p1 <- volcano_plotly(dfa_out,k = 6,file = "volcano_plot_t_cells.html",
                     labels = genes$symbol)

This call creates a new file volcano_plot_t_cells.html. The interactive volcano plot can also be viewed here, or by calling print(p1) in your R session.

Within the T cell cluster, there is a distinctive subset of cells with sizeable contributions from the “NK cells” topic (that is, topic 1, shown in light blue in the Structure plot). This subset of cells sits in between the dense clumps of NK and T cells in the PCA plots above. To highlight this subset of cells—which turn out to be CD8+ cells, as we will see shortly—we define a new cluster:

clusters <- as.character(clusters)
clusters[clusters == "T" & fit$L[,1] > 0.1] <- "CD8+"
clusters <- factor(clusters)
structure_plot(fit,topics = 1:6,colors = topic_colors,gap = 25,
               grouping = clusters)

Now we can perform DE analysis on the CD8+ cluster (as well as the other clusters) using the diff_count_clusters function, and visualize the results using a volcano plot, as before:

dfc_clusters <- diff_count_clusters(clusters,counts)
volcano_plot(dfc_clusters,k = "CD8+",label_above_quantile = 0.98,
             labels = genes$symbol) +
  ggtitle("cluster CD8+")

(Recall, we also used diff_count_clusters in Part 1 to perform a basic DE analysis.)

For example, genes CD8A, CD8B and CCL5 (RANTES) are among the top DE genes, which are clues pointing to CD8+ cytotoxic T cells.

Session info

This is the version of R and the packages that were used to generate these results.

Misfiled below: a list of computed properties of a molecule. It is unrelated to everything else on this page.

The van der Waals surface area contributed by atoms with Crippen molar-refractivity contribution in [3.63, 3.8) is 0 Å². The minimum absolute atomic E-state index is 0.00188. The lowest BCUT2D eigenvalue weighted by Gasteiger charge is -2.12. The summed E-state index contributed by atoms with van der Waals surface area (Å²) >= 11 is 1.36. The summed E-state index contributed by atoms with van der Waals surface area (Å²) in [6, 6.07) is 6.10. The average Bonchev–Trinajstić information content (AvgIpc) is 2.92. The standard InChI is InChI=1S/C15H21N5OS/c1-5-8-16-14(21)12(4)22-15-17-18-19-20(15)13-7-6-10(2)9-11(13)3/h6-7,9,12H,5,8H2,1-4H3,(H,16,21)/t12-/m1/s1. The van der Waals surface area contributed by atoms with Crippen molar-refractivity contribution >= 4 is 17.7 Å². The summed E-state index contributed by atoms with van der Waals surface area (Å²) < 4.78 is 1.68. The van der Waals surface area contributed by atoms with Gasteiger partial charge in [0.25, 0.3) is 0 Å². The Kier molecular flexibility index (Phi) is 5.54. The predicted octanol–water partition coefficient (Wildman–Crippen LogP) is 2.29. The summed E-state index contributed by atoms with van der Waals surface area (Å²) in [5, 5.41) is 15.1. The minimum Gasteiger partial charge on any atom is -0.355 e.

# R version 3.6.2 (2019-12-12)
# Platform: x86_64-apple-darwin15.6.0 (64-bit)
# Running under: macOS Catalina 10.15.7
# Matrix products: default
# BLAS:   /Library/Frameworks/R.framework/Versions/3.6/Resources/lib/libRblas.0.dylib
# LAPACK: /Library/Frameworks/R.framework/Versions/3.6/Resources/lib/libRlapack.dylib
# locale:
# [1] en_US.UTF-8/en_US.UTF-8/en_US.UTF-8/C/en_US.UTF-8/en_US.UTF-8
# attached base packages:
# [1] stats     graphics  grDevices utils     datasets  methods   base     
# other attached packages:
# [1] cowplot_1.0.0     ggplot2_3.3.0     fastTopics_0.5-52 Matrix_1.2-18    
# loaded via a namespace (and not attached):
#  [1] httr_1.4.2         tidyr_1.0.0        jsonlite_1.6       viridisLite_0.3.0 
#  [5] RcppParallel_4.4.2 shiny_1.4.0        assertthat_0.2.1   mixsqp_0.3-46     
#  [9] yaml_2.2.0         progress_1.2.2     ggrepel_0.9.0      pillar_1.4.3      
# [13] backports_1.1.5    lattice_0.20-38    quantreg_5.54      glue_1.3.1        
# [17] quadprog_1.5-8     digest_0.6.23      promises_1.1.0     colorspace_1.4-1  
# [21] httpuv_1.5.2       htmltools_0.4.0    pkgconfig_2.0.3    invgamma_1.1      
# [25] SparseM_1.78       xtable_1.8-4       purrr_0.3.3        scales_1.1.0      
# [29] later_1.0.0        Rtsne_0.15         MatrixModels_0.4-1 tibble_2.1.3      
# [33] farver_2.0.1       withr_2.1.2        ashr_2.2-51        hexbin_1.28.0     
# [37] lazyeval_0.2.2     mime_0.8           magrittr_1.5       crayon_1.3.4      
# [41] memoise_1.1.0      mcmc_0.9-6         evaluate_0.14      fs_1.3.1          
# [45] MASS_7.3-51.4      truncnorm_1.0-8    tools_3.6.2        data.table_1.12.8 
# [49] prettyunits_1.1.1  hms_0.5.2          lifecycle_0.1.0    stringr_1.4.0     
# [53] MCMCpack_1.4-5     plotly_4.9.2       munsell_0.5.0      irlba_2.3.3       
# [57] compiler_3.6.2     pkgdown_1.5.1      rlang_0.4.5        grid_3.6.2        
# [61] htmlwidgets_1.5.1  crosstalk_1.0.0    labeling_0.3       rmarkdown_2.3     
# [65] gtable_0.3.0       R6_2.4.1           knitr_1.26         dplyr_0.8.3       
# [69] fastmap_1.0.1      uwot_0.1.10        zeallot_0.1.0      rprojroot_1.3-2   
# [73] desc_1.2.0         stringi_1.4.3      SQUAREM_2017.10-1  Rcpp_1.0.5        
# [77] vctrs_0.2.1        tidyselect_0.2.5   xfun_0.11          coda_0.19-3